Monday, August 13, 2012

Lesson 15: VXX Stay away from what you don't understand

A little while ago, I made a few small trades in VXX. A friend of mine wanted to buy it, thinking that the whole Greece and Europe thing would cause an increase in volatility. This seemed like a pretty valid guess. It's not a trade that I would normally do under my principles, but just for fun, I wanted to do a very small position as well. However, when I opened up the prospectus,
 I felt more iffy. VXX was an ETN. I wasn't really sure what an ETN (Exchange Traded Note) was, but basically, it was kinda like an ETF (Exchange Traded Fund). They were similar in that they traded like stocks on an exchange, but it was different in that the ETN had no underlying assets.

In the prospectus, VXX was offered to investors as a bond. Barclay's, which was the underwriter, would receive the money up front. Upon some maturity date, Barclay's would redeem the current value of VXX to the investor. Instantly, there were two things I noticed. Since there were no underlying assets, VXX was not collateralized. At maturity, you were paid according to the credit and good faith of Barclay's. You were buying into Barclay's credit risk. Second, Barclay's is effectively shorting the volatility index. This is an enormous short position for Barclay's. Now, maybe it was hedged in some way. But hedging costs money. It is not easy for Barclay's to have a fully hedge position and still earn a profit.

This was very fishy to me. I did not really understand ETN's, and I did not understand why Barclay's was doing this. VXX had also seen an enormous drop since 2009. Part of me thought this was a bit justified since volatility has been dropping. The silly part of me felt that VXX at such a low price has enormous upside potential. Ultimately, to satisfy the gambler inside me voiced its opinion, and I shorted a small number of puts at short term expirations. I pocketed a tiny profit and decided that maybe I shouldn't trade it anymore. I didn't really understand why VXX had dropped so much and not recovered.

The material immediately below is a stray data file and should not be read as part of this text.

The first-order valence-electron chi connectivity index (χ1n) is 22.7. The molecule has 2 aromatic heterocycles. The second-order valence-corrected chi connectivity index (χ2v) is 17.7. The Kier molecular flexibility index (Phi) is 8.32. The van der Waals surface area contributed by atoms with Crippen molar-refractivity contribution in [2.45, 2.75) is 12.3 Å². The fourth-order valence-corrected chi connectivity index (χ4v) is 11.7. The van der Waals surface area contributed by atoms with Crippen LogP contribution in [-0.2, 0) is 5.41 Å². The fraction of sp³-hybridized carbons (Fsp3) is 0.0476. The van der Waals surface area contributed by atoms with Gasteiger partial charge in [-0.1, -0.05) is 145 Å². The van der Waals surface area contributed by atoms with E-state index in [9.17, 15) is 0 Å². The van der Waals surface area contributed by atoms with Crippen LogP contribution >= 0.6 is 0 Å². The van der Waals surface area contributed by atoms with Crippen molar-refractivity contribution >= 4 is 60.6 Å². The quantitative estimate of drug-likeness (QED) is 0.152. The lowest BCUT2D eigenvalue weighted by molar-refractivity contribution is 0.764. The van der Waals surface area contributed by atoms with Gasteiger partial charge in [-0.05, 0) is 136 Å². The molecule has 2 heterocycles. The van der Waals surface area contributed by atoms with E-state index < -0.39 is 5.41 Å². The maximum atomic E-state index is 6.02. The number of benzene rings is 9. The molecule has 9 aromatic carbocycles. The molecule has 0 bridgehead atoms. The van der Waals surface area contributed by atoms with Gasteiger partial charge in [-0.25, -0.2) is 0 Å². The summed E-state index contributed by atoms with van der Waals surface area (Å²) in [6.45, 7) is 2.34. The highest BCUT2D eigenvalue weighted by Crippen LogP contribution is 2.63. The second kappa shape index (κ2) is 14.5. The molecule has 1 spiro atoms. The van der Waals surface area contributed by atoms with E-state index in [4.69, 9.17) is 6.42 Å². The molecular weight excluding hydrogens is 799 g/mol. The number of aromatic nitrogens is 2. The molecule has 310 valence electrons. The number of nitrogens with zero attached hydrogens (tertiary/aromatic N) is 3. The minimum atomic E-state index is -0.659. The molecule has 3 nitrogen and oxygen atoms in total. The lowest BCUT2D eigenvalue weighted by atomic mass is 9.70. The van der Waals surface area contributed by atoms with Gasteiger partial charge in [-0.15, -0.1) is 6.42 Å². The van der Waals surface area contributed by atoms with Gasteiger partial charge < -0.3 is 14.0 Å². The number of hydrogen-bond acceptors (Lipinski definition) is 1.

Months later, (now) I see that VXX has dropped an even larger amount of its value. All of a sudden, I came across an article explaining VXX and everything became clear. VXX tracked some short term futures of the VIX. At ever expiration date, money was rolled into the next future. Each time the roll happens, money is lost. VXX was designed to drop to 0 simply due to the rolling of the futures. Now, everything made sense. Since VXX is designed to eventually hit 0, Barclay's has no incentive to have any underlying assets. It now made perfect sense that Barclay's would take an uncovered short position.

In other words, VXX was intended for suckers. The biggest suckers were the ones who bought during the initial offering. VXX was a product which was designed to hit rock bottom and sap any money from ignorant investors. Even though I made a small amount of money, I was still a sucker to buy into it. I am a lucky sucker in that I realized that something was probably wrong, and the potential for VXX to make some miraculous climb was probably not there.

Recently, I've had a new thought. Perhaps I could short or purchase long term puts on products like these. If the product is designed to hit rock bottom, the odds should be heavily in my favor to be bearish on it.

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